She made history once again earlier this month by being part of the very first PWHL trade when she was dealt to Minnesota.

“I'm really grateful that this year, it is a sustainable league with liveable wages so that I could pursue hockey,” she says. "With the PWHL being here, it helps with the next generation of Black hockey players see representation and show them that it is possible and keep them motivated in their journeys."

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Questions & Answers with Esther Madziya

The Hockey Canada communications manager opens up about her career path, working in sports media as a minority woman and what she’s telling the next generation

Jason La Rose
February 07, 2024

If you’re a working media member that has covered Canada’s National Women’s Team over the last four years, you know the name Esther Madziya.

But if you’re not and you don’t, you should.

A Hockey Canada communications manager, Madziya was part of the staff with the Olympic gold medal-winning team at Beijing 2022, sandwiched around a pair of IIHF Women’s World Championship gold medals, spending weeks and months on end in bubbles and quarantines during the COVID-19 pandemic, away from family and friends, with that singular golden goal in mind.

Outside of her Team Canada work, Madziya is an integral part of the Hockey Canada family, and was recognized for her contributions with the Hal Lewis Award as the organization's staff person of the year for the 2018-19 season.

To celebrate National Women and Girls in Sports Day and Black History Month, sat down with Madziya to talk about her journey and how the industry has evolved for minority women.

HC: How did you get your start in sports media?

EM: I went to SAIT [the Southern Alberta Institute of Technology in Calgary] and took the broadcast journalism program. The program has evolved since then, but it was called CTSR – Cinema, Stage, Television and Radio. And then you could specialize in whatever you wanted to do.

I wasn't sure what I wanted to do at school. Way back when, I wanted to get into accounting, which is not my jam at all, but I always liked sports. And I thought, ‘You know what, maybe I want to get into sports.’ So I took the broadcast program at SAIT, with the hope of getting into sports broadcasting and one day maybe being on TSN.

I ended up getting a job in radio. I did a practicum in Lethbridge, which is my hometown, at the radio station. The station also had the broadcast rights to Lethbridge Hurricanes games, so I was covering the intermission reports and updating scores and stats, and it just evolved from there.

HC: What was the landscape like in sports media for women when you came out of university?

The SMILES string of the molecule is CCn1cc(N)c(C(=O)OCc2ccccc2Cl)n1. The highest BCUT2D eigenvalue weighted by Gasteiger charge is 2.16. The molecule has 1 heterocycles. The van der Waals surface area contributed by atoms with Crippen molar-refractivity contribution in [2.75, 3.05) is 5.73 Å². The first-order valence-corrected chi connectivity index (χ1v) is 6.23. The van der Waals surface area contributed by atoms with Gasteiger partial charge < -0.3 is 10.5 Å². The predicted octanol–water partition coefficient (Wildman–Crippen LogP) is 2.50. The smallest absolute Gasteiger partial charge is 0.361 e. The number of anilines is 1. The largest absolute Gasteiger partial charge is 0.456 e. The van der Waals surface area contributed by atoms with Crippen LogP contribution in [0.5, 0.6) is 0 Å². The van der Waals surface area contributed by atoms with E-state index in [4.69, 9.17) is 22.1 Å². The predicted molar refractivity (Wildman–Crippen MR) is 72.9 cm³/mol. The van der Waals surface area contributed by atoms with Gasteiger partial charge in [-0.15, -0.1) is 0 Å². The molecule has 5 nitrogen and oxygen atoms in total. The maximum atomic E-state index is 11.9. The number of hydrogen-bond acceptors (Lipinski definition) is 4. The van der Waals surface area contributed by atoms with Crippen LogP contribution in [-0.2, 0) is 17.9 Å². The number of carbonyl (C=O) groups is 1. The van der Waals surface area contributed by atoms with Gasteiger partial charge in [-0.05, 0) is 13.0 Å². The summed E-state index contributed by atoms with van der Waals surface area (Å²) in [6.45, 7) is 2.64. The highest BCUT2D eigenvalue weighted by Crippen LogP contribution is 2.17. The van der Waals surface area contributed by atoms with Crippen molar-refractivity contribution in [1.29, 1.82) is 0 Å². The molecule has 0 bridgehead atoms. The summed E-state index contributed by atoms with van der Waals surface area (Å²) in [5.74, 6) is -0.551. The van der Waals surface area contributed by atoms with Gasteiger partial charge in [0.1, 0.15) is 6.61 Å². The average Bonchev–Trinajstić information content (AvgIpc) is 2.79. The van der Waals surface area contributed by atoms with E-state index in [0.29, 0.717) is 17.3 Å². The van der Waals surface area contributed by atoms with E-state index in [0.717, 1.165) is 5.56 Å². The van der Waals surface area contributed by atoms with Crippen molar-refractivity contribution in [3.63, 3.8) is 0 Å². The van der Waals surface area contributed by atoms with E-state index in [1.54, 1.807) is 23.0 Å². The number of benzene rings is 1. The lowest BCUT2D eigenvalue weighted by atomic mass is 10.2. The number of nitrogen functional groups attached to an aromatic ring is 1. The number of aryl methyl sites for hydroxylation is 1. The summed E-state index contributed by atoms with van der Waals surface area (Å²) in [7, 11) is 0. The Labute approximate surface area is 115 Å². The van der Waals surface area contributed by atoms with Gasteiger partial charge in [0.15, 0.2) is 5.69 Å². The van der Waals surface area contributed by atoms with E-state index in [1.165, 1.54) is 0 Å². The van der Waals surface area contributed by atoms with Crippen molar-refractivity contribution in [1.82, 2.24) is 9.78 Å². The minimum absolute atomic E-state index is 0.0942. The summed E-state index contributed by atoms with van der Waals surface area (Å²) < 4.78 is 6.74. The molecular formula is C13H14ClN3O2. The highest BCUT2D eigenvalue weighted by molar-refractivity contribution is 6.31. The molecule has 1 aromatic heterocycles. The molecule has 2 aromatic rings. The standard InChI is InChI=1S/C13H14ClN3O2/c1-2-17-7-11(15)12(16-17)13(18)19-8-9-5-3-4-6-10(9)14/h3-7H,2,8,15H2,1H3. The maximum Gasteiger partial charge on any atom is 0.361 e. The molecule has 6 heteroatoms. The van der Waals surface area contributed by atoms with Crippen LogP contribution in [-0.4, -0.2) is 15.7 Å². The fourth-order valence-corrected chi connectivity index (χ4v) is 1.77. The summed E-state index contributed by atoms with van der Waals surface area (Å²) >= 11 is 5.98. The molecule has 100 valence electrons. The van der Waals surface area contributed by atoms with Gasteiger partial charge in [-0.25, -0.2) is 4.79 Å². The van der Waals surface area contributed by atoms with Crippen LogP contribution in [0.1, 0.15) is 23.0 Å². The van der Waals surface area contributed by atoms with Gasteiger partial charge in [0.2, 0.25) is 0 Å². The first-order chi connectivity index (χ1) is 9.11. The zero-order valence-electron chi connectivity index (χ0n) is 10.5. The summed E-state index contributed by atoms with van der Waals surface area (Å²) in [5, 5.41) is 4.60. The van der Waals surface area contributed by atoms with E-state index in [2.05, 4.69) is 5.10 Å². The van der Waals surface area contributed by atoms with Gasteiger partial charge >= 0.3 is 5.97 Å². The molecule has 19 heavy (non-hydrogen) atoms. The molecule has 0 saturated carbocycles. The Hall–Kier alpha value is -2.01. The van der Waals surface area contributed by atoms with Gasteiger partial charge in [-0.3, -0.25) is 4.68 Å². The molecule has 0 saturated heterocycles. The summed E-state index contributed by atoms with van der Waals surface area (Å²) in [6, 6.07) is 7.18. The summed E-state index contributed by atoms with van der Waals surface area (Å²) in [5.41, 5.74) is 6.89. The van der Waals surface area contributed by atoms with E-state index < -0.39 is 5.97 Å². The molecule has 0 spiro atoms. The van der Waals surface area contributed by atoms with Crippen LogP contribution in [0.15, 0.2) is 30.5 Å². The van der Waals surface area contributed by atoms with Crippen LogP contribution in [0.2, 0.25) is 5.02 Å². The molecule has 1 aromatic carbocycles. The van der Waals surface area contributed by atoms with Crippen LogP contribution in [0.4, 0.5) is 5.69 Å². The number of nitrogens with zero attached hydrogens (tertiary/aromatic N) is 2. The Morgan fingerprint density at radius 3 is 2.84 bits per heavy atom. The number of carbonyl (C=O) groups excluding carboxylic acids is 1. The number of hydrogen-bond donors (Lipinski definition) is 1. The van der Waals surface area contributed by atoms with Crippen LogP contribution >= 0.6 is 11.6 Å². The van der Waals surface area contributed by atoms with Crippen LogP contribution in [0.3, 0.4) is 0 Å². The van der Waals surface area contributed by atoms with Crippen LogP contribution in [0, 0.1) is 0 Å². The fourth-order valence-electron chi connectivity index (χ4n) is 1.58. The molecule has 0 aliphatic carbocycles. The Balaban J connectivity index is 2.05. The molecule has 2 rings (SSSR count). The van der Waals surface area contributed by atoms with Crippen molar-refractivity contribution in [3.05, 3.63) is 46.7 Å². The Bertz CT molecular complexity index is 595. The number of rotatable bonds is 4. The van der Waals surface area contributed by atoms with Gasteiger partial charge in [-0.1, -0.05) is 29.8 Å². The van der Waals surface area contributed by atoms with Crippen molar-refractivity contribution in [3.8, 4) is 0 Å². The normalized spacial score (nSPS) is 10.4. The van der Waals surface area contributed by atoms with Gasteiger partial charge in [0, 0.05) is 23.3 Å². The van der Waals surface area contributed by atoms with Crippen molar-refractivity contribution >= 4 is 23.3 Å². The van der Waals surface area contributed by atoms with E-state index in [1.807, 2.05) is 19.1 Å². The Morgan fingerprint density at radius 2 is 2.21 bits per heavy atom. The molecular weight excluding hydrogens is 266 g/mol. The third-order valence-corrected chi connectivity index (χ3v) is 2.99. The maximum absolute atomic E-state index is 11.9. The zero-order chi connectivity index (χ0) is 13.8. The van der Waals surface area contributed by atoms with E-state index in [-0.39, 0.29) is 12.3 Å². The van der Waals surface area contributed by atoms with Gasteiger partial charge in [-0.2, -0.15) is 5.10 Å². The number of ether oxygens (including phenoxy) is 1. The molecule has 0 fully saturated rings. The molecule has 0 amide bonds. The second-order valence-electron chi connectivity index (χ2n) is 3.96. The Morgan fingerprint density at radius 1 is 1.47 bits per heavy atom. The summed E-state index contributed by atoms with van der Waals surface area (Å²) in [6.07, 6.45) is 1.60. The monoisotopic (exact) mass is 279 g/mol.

EM: At that the time, there weren't a lot of women in sports. There was also not a lot of diversity, in broadcasting and in sports in particular.

Growing up, my parents always said, ‘No matter what happens, you are going to have to work harder than the next person. You're going to have to prove yourself all the time, because you are a woman and because you are a minority. Nothing's going to come easy for you.’

So that was just something that always stuck with me. And I remember some of my colleagues at SAIT, as we got closer to graduation, saying that it would be easier for me to get a job because I was a woman and a minority, which I didn’t necessarily agree with. But if being a woman and being a minority was going to get my foot in the door, then you know what, I'll accept it. But at the same time, if I can't do my job, it's not going to keep the door open very long.

It was just the reality of, you're going to have to work twice as hard as the next person if you want to have any opportunities. That was just something that always stuck with me.

HC: You’re coming up on nine years with Hockey Canada later this week; what was the career path to get here?

EM: I worked at the radio station in Lethbridge for four years, working the morning show and doing intermission reports with the Hurricanes. I moved into television at Global Lethbridge for a few years, and in 2002 was lucky enough to get a position as a sports reporter at Global Saskatoon. I focused on a lot of university sports, did men's and women's hockey, reporting on those. That was my beat. Canadian Junior Football, I covered the Saskatoon Hilltops. I covered volleyball, curling – learned a lot about curling – covered a lot of SJHL hockey, minor hockey, all that kind of stuff.